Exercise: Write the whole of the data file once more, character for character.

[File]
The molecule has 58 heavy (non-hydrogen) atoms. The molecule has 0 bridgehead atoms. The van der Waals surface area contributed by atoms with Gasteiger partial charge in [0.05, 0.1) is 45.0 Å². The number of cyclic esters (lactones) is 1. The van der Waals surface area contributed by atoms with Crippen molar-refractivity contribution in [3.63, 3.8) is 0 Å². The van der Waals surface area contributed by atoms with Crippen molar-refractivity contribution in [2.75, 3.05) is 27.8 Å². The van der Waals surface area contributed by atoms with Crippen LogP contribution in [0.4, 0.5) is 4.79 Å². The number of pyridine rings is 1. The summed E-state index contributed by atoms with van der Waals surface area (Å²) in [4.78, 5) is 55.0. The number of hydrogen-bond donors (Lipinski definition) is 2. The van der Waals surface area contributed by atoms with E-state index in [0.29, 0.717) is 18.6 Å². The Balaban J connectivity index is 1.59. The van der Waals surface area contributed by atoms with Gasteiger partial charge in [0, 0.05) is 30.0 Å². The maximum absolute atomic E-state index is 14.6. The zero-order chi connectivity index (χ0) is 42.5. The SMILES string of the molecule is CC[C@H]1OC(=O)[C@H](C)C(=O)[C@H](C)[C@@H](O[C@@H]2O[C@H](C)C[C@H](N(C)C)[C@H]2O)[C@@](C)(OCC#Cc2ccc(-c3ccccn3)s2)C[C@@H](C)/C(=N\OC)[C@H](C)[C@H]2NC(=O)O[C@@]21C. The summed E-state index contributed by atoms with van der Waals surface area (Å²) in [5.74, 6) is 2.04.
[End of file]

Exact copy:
The molecule has 58 heavy (non-hydrogen) atoms. The molecule has 0 bridgehead atoms. The van der Waals surface area contributed by atoms with Gasteiger partial charge in [0.05, 0.1) is 45.0 Å². The number of cyclic esters (lactones) is 1. The van der Waals surface area contributed by atoms with Crippen molar-refractivity contribution in [3.63, 3.8) is 0 Å². The van der Waals surface area contributed by atoms with Crippen molar-refractivity contribution in [2.75, 3.05) is 27.8 Å². The van der Waals surface area contributed by atoms with Crippen LogP contribution in [0.4, 0.5) is 4.79 Å². The number of pyridine rings is 1. The summed E-state index contributed by atoms with van der Waals surface area (Å²) in [4.78, 5) is 55.0. The number of hydrogen-bond donors (Lipinski definition) is 2. The van der Waals surface area contributed by atoms with E-state index in [0.29, 0.717) is 18.6 Å². The Balaban J connectivity index is 1.59. The van der Waals surface area contributed by atoms with Gasteiger partial charge in [0, 0.05) is 30.0 Å². The maximum absolute atomic E-state index is 14.6. The zero-order chi connectivity index (χ0) is 42.5. The SMILES string of the molecule is CC[C@H]1OC(=O)[C@H](C)C(=O)[C@H](C)[C@@H](O[C@@H]2O[C@H](C)C[C@H](N(C)C)[C@H]2O)[C@@](C)(OCC#Cc2ccc(-c3ccccn3)s2)C[C@@H](C)/C(=N\OC)[C@H](C)[C@H]2NC(=O)O[C@@]21C. The summed E-state index contributed by atoms with van der Waals surface area (Å²) in [5.74, 6) is 2.04.